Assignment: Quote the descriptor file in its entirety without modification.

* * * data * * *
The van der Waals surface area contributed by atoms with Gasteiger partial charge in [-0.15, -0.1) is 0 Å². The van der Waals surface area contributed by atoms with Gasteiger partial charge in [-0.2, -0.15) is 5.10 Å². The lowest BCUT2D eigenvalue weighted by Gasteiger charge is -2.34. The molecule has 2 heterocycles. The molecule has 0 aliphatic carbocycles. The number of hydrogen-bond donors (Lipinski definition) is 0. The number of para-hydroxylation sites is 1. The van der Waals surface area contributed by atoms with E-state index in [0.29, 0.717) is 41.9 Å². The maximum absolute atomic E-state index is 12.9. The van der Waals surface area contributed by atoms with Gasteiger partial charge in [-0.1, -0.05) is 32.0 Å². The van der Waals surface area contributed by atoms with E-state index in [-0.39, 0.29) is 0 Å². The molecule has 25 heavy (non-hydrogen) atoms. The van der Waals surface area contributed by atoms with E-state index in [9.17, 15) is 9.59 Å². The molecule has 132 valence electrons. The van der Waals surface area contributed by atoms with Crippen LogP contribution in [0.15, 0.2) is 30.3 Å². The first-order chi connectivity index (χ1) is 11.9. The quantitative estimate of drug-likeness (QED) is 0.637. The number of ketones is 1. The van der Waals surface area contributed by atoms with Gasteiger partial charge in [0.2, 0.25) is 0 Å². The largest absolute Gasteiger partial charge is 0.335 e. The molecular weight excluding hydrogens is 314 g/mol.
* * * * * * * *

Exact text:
The van der Waals surface area contributed by atoms with Gasteiger partial charge in [-0.15, -0.1) is 0 Å². The van der Waals surface area contributed by atoms with Gasteiger partial charge in [-0.2, -0.15) is 5.10 Å². The lowest BCUT2D eigenvalue weighted by Gasteiger charge is -2.34. The molecule has 2 heterocycles. The molecule has 0 aliphatic carbocycles. The number of hydrogen-bond donors (Lipinski definition) is 0. The number of para-hydroxylation sites is 1. The van der Waals surface area contributed by atoms with E-state index in [0.29, 0.717) is 41.9 Å². The maximum absolute atomic E-state index is 12.9. The van der Waals surface area contributed by atoms with Gasteiger partial charge in [-0.1, -0.05) is 32.0 Å². The van der Waals surface area contributed by atoms with E-state index in [-0.39, 0.29) is 0 Å². The molecule has 25 heavy (non-hydrogen) atoms. The van der Waals surface area contributed by atoms with E-state index in [9.17, 15) is 9.59 Å². The molecule has 132 valence electrons. The van der Waals surface area contributed by atoms with Crippen LogP contribution in [0.15, 0.2) is 30.3 Å². The first-order chi connectivity index (χ1) is 11.9. The quantitative estimate of drug-likeness (QED) is 0.637. The number of ketones is 1. The van der Waals surface area contributed by atoms with Gasteiger partial charge in [0.2, 0.25) is 0 Å². The largest absolute Gasteiger partial charge is 0.335 e. The molecular weight excluding hydrogens is 314 g/mol.